Vitamin D, Dementia, and Parkinson Disease – A September to Remember

Vitamin D plays an important role in the formation, function, and protection of the nervous system. Extremely low vitamin D levels are associated with depressed mood, chronic pain from osteomalacia, lower seizure thresholds, and dementia. In the September blog we present more observational data from large cohorts confirming some of these relationships.

It is important to understand the take home message of The Vitamin D Cure (last chapter). Vitamin D is not the answer to all health problems. It is a reflection of an unhealthy lifestyle. The book addresses this lifestyle by focusing on increased sun exposure, supplementation of vitamin D and some other targeted nutrients, dramatic dietary changes, and daily exercise to optimize vitamin D function and lower the risk of all the diseases associated with its deficiency. I cannot emphasize enough, the importance of embracing the entire package of change.

When I wake up at 6 am I do a 30 minute workout. This includes 15 pull ups (whole body), therapeutic band upper body work out, 40 pushups, 100 balance-extension lunges on each leg, recumbent air cycling with leg weights, 40 sit ups, 40 back ups (back extensions lying face down), and stretches. I drink a small pot of Japanese green tea, and then it’s off to work. NO breakfast or lunch 4 days a week. I work straight through the day with no breaks. I drink 2-3 glasses of water through the day. Three days a week I come home from the office and change into my running gear and run 2-3 miles. After my run I have a large meal of lean animal/marine protein and lots of green veggies. Typically I have 1-2 glasses of wine with this and 2 glasses of water. I take my supplements with this meal. My supplements include vitamin D, omega 3, magnesium, niacin, and probiotics.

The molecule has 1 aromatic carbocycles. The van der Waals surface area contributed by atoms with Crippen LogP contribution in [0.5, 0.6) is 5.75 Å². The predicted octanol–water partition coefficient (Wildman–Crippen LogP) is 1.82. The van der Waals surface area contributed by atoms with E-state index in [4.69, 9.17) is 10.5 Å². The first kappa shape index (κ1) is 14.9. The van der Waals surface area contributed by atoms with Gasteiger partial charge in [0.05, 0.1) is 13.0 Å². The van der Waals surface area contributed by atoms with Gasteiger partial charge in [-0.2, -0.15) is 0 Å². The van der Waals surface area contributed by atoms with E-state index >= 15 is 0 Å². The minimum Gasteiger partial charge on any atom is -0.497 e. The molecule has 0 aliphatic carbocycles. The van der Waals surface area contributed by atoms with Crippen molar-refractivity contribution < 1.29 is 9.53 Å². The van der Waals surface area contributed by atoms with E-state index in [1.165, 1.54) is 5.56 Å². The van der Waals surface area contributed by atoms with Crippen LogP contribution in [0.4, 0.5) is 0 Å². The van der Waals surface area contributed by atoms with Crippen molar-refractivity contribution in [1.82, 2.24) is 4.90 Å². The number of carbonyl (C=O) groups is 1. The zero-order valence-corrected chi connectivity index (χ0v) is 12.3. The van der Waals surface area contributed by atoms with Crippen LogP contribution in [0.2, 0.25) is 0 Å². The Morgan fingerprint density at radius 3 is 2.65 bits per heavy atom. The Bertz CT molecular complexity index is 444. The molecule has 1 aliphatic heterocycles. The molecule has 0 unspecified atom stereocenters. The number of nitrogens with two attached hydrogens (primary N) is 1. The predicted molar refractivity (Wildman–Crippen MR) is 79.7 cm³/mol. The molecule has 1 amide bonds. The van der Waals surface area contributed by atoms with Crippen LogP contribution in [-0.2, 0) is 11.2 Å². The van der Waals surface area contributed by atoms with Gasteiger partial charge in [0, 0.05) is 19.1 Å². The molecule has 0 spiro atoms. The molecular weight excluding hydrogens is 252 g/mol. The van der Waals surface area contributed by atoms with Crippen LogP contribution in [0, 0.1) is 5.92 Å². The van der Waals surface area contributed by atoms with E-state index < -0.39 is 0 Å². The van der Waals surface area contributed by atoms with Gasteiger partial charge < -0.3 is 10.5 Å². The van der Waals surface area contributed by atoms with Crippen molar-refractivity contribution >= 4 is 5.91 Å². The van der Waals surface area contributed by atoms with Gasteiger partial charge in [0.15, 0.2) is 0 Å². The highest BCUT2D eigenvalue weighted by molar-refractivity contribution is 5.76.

My grandfather had dementia late in life. My grandmother died at 67 from a heart attack and my father has cardiovascular disease with only a low HDL as a risk factor. I am creating a lifestyle that I believe will prevent the outcomes I see in my family. I am sharing my personal lifestyle with the public because I think that all of us can benefit from these changes. I celebrated my birthday last month and I hope to celebrate many more, without cardiovascular disease and with a brain that works as it was designed to. I offer you the same lifestyle in The Vitamin D Cure.

Recipe of the Month
Remember our recipes are courtesy of Chef Kelly (kellychez@gmail.com). If you have recipes you would like to share or convert to follow the rules of The Vitamin D Cure send them to contact  @ thevitamindcure.com .

Salmon Citrus Salad

Serves 4

12 ounce salmon fillet with skin
1/4 tsp. salt
1/8 tsp. pepper
1 Tbsp. lemon juice
2 cups canned chickpeas
2 cups halved cherry tomatoes
3 cups sliced cucumber
1/2 cup thinly sliced scallions
2 T. chopped basil
1/4 cup orange juice
3 tbs. white wine vinegar
1/4 cup canola oil
2 tsp. brown sugar or a tablespoon of local honey
1 tsp. dijon
1 tsp. fresh orange zest
1 clove garlic, minced
salt and pepper
4 cups mixed greens (collards, kale, spinach and/or romaine)

Preheat broiler. Place salmon skin-side down on a nonstick broiler pan. Sprinkle with pepper. Place 4 inches from heat and broil 6-8 or until fish just flakes when tested with a fork. Drizzle lemon juice over salmon.